On October 11th, 2019, Reuters released an exclusive investigative report on how the Migrant Protection Protocol (MPP)—that being President Trump’s ‘Remain in Mexico’ policy—is impacting young children. Since the policy was unveiled in January of 2019, Reuters found that the United States government has sent approximately 16,000 minors back to Mexico—a figure that includes nearly 500 infants. Here, our immigration lawyer in Los Angeles summarizes the findings from the news agency.
Reuters: Migrant Children are Being Sent to Overcrowded, Dangerous Areas
A Lack of Transparency
In recent months, reporters from Reuters sought information from the United States government regarding exactly how many children had been sent to wait in Mexico as part of the Migrant Protection Protocols. However, alarmingly, officials from the Department of Homeland Security (DHS) declined to provide any details. In response, Reuters conducted its own independent research to get to the bottom of the matter.
Nearly One Third of All Migrants Waiting in Mexico are Children
Between January 2019 and October of 2019, around 50,000 migrants were sent back to Mexico as part of the MPP. In reviewing all available case information, Reuters determined that this figure includes:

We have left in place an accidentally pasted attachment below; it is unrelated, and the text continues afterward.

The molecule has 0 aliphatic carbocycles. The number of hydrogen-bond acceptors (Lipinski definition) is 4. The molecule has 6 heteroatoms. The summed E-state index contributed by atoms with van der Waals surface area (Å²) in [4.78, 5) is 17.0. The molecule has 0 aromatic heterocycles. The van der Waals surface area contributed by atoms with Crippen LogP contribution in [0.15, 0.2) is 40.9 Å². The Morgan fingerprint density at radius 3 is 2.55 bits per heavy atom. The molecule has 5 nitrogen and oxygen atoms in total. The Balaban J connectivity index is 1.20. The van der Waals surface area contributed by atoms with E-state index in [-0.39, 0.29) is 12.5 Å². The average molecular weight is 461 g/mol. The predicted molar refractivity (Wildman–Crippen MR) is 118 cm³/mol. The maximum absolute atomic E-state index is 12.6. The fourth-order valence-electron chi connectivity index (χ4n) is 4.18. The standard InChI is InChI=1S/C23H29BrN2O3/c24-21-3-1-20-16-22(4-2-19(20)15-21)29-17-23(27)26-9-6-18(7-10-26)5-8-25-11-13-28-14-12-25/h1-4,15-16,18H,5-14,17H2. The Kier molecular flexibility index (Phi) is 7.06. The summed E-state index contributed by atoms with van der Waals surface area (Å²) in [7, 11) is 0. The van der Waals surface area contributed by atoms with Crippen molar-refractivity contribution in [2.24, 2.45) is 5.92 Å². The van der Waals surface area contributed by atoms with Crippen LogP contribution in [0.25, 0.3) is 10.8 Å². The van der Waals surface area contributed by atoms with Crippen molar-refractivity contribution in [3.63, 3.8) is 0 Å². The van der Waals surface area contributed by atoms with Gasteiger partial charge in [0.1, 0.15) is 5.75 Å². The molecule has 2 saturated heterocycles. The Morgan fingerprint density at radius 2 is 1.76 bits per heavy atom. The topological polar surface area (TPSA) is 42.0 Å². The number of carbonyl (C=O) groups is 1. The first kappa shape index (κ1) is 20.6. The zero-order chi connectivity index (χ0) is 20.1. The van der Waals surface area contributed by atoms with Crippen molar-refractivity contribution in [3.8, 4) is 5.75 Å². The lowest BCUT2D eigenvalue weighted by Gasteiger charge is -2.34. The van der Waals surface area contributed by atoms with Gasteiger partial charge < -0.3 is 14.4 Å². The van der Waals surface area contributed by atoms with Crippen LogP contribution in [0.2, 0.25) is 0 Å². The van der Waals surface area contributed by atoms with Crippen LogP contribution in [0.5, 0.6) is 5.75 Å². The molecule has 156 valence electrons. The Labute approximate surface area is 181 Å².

- 16,000 minors;
- 4,300 children under the age of 5; and
- At least 481 infants.
Tragically, many of the migrant children and families are living in overcrowded, often outright dangerous conditions.
Many Migrant Children Lack Access to Basic Medical Care
As an example, Reuters highlighted the story of a young mother named Blanca Aguilar. Originally from Guatemala, she fled her native country fearing for her health and safety—hoping to obtain asylum in the United States. After arriving at our southern border, she was returned to Mexico to wait while her claim was processed. She is now living in a small tent in the backyard of a church near Tijuana. The encampment has become overcrowded with mothers their children.
Ms. Aguilar reports that her two-year-old son developed a significant cough and that there is simply a lack of medical resources in the area. Indeed, many of the children are sick. An American-based non-profit called the Refugee Health Alliance has doctors and nurses on the ground in Mexico helping asylum seekers. However, a representative for the group told Reuters that the effort is very difficult to organize in Mexico.
Crime is Also a Problem in Border Towns
Beyond the inadequate medical care, many of the areas that migrant children are being returned to have high rates of crime. Robberies, kidnappings, assaults, and sexual violence have all been reported at high rates in the area. These border towns are simply not safe places for migrants—especially families with young children.
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